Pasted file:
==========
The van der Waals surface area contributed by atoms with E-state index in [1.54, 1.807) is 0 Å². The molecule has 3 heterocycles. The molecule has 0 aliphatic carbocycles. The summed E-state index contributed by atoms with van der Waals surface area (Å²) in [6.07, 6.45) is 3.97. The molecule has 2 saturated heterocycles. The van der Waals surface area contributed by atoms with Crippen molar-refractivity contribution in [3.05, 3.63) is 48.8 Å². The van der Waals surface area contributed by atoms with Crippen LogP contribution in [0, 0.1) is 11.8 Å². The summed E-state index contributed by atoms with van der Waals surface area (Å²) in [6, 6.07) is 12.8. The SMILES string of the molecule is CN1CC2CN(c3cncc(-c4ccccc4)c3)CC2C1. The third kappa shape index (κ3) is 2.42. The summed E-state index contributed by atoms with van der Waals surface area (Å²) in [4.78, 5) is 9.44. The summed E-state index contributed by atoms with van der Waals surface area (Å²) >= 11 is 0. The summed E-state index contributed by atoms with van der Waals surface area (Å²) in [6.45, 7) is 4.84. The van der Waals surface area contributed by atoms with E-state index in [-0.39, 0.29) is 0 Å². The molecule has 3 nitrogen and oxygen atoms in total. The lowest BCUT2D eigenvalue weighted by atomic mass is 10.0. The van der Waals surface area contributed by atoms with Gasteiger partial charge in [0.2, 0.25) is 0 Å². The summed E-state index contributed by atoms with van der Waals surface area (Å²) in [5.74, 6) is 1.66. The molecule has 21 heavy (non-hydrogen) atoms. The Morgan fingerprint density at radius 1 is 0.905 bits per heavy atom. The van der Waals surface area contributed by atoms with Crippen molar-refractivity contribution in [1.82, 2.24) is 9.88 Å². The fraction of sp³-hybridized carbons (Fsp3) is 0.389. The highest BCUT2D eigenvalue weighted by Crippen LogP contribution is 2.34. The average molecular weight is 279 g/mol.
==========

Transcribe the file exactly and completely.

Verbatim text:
The van der Waals surface area contributed by atoms with E-state index in [1.54, 1.807) is 0 Å². The molecule has 3 heterocycles. The molecule has 0 aliphatic carbocycles. The summed E-state index contributed by atoms with van der Waals surface area (Å²) in [6.07, 6.45) is 3.97. The molecule has 2 saturated heterocycles. The van der Waals surface area contributed by atoms with Crippen molar-refractivity contribution in [3.05, 3.63) is 48.8 Å². The van der Waals surface area contributed by atoms with Crippen LogP contribution in [0, 0.1) is 11.8 Å². The summed E-state index contributed by atoms with van der Waals surface area (Å²) in [6, 6.07) is 12.8. The SMILES string of the molecule is CN1CC2CN(c3cncc(-c4ccccc4)c3)CC2C1. The third kappa shape index (κ3) is 2.42. The summed E-state index contributed by atoms with van der Waals surface area (Å²) in [4.78, 5) is 9.44. The summed E-state index contributed by atoms with van der Waals surface area (Å²) >= 11 is 0. The summed E-state index contributed by atoms with van der Waals surface area (Å²) in [6.45, 7) is 4.84. The van der Waals surface area contributed by atoms with E-state index in [-0.39, 0.29) is 0 Å². The molecule has 3 nitrogen and oxygen atoms in total. The lowest BCUT2D eigenvalue weighted by atomic mass is 10.0. The van der Waals surface area contributed by atoms with Gasteiger partial charge in [0.2, 0.25) is 0 Å². The summed E-state index contributed by atoms with van der Waals surface area (Å²) in [5.74, 6) is 1.66. The molecule has 21 heavy (non-hydrogen) atoms. The Morgan fingerprint density at radius 1 is 0.905 bits per heavy atom. The van der Waals surface area contributed by atoms with Crippen molar-refractivity contribution in [1.82, 2.24) is 9.88 Å². The fraction of sp³-hybridized carbons (Fsp3) is 0.389. The highest BCUT2D eigenvalue weighted by Crippen LogP contribution is 2.34. The average molecular weight is 279 g/mol.